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Alice Childress

Alice Childress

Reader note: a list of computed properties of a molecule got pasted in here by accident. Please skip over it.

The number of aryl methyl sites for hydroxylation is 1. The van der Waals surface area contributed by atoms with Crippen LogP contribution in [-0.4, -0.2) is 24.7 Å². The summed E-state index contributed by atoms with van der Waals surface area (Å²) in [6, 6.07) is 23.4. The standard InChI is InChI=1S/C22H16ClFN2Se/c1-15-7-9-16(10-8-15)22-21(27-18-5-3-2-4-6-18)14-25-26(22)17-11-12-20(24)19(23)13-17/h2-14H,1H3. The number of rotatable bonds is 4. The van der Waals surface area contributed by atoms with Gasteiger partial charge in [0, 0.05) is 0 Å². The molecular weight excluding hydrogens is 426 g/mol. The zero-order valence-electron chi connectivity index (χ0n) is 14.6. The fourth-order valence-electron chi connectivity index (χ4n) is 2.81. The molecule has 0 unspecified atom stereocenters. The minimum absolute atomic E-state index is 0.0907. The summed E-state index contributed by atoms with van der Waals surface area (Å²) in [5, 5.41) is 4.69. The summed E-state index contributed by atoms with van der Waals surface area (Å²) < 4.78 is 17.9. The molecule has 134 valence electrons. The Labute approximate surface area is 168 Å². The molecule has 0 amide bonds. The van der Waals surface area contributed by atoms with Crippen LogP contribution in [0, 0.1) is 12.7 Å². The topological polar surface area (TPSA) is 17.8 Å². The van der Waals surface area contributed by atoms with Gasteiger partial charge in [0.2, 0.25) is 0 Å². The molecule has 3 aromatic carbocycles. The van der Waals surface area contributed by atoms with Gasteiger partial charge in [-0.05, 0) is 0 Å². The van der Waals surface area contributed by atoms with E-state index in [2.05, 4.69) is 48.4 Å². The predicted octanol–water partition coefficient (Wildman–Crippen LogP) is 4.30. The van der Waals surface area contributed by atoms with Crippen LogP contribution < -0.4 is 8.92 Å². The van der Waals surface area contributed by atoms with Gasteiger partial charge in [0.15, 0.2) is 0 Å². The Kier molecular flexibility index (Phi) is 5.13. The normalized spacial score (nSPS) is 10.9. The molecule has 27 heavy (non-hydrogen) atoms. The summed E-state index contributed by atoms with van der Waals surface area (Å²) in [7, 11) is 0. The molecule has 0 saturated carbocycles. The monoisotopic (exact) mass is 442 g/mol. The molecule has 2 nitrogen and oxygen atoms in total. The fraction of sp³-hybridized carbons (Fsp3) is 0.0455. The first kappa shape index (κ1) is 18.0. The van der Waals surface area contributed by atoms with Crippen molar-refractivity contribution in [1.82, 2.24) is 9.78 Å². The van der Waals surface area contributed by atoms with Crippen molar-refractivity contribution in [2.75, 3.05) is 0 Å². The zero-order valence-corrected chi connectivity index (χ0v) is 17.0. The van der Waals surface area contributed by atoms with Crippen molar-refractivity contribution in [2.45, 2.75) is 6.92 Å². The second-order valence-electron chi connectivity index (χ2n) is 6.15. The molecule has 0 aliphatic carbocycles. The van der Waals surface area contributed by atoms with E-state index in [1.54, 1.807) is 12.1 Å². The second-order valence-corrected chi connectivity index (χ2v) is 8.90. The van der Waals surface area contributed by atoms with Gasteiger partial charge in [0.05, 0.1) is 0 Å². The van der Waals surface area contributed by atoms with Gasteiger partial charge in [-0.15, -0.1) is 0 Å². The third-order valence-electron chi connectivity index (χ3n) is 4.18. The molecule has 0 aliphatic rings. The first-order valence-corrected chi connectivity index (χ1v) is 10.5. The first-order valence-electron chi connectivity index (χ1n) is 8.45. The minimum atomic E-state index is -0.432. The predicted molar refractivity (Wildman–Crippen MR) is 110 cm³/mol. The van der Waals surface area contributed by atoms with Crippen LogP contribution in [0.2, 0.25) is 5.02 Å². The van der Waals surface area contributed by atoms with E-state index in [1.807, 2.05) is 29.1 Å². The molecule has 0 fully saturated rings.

Alice Childress, actress, novelist, and playwright, was born in Charleston, South Carolina, on October 12, 1912. Childress moved to Harlem when she was five and was raised by her grandmother, who encouraged her to write. At weekly church events, young Childress heard moving stories of personal and family struggles, which inspired her with a love of storytelling and served as fodder for stories about the plight of urban blacks. Childress became passionately interested in theater and attended the American Negro Theater School of Drama and Stagecraft. In 1944, she made her debut in Anna Lucasta, which became the longest running all-black play on Broadway. She wrote, directed, and starred in her first play in 1949, and in 1950, encouraged by actor and activist Paul Robeson, she founded her own theater. She wrote more than a dozen plays, including Trouble in Mind. The play was scheduled to move to Broadway in 1957, but Childress objected to changes requested in the script and canceled the production. Her 1966 play, Wedding Band, was produced again in 1972 by Joe Papp's New York Shakespeare Festival. Childress also wrote adult and children's novels. Like her plays, they dealt with the pressures on urban blacks. Her young-adult novel A Hero Ain't Nothing but a Sandwich (1973) recounts the rehabilitation of a 13-year-old heroin addict. The book became a bestseller and a movie in 1977. Her 1979 novel, A Short Walk, was nominated for a Pulitzer. Childress also collaborated with her husband, composer Nathan Woodard, on musical plays. She died in 1994 at age 81.


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